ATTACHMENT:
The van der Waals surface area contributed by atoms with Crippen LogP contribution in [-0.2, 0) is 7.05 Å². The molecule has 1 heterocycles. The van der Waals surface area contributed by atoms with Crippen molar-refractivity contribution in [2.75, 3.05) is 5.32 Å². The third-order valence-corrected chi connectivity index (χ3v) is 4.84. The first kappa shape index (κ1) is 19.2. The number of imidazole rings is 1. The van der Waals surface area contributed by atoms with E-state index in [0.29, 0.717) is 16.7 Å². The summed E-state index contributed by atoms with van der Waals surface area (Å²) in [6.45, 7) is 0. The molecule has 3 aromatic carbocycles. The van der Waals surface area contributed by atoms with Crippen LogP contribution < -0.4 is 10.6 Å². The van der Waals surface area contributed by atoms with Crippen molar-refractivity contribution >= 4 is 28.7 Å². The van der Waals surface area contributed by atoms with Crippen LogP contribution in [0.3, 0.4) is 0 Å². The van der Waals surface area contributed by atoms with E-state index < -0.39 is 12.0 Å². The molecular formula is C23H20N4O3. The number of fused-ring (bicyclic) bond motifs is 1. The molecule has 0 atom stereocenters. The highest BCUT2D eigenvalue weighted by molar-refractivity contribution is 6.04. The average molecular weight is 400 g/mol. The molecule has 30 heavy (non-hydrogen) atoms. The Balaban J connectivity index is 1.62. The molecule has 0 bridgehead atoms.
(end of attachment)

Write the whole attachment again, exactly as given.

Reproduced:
The van der Waals surface area contributed by atoms with Crippen LogP contribution in [-0.2, 0) is 7.05 Å². The molecule has 1 heterocycles. The van der Waals surface area contributed by atoms with Crippen molar-refractivity contribution in [2.75, 3.05) is 5.32 Å². The third-order valence-corrected chi connectivity index (χ3v) is 4.84. The first kappa shape index (κ1) is 19.2. The number of imidazole rings is 1. The van der Waals surface area contributed by atoms with E-state index in [0.29, 0.717) is 16.7 Å². The summed E-state index contributed by atoms with van der Waals surface area (Å²) in [6.45, 7) is 0. The molecule has 3 aromatic carbocycles. The van der Waals surface area contributed by atoms with Crippen LogP contribution < -0.4 is 10.6 Å². The van der Waals surface area contributed by atoms with Crippen molar-refractivity contribution >= 4 is 28.7 Å². The van der Waals surface area contributed by atoms with Crippen LogP contribution in [0.3, 0.4) is 0 Å². The van der Waals surface area contributed by atoms with E-state index < -0.39 is 12.0 Å². The molecular formula is C23H20N4O3. The number of fused-ring (bicyclic) bond motifs is 1. The molecule has 0 atom stereocenters. The highest BCUT2D eigenvalue weighted by molar-refractivity contribution is 6.04. The average molecular weight is 400 g/mol. The molecule has 30 heavy (non-hydrogen) atoms. The Balaban J connectivity index is 1.62. The molecule has 0 bridgehead atoms.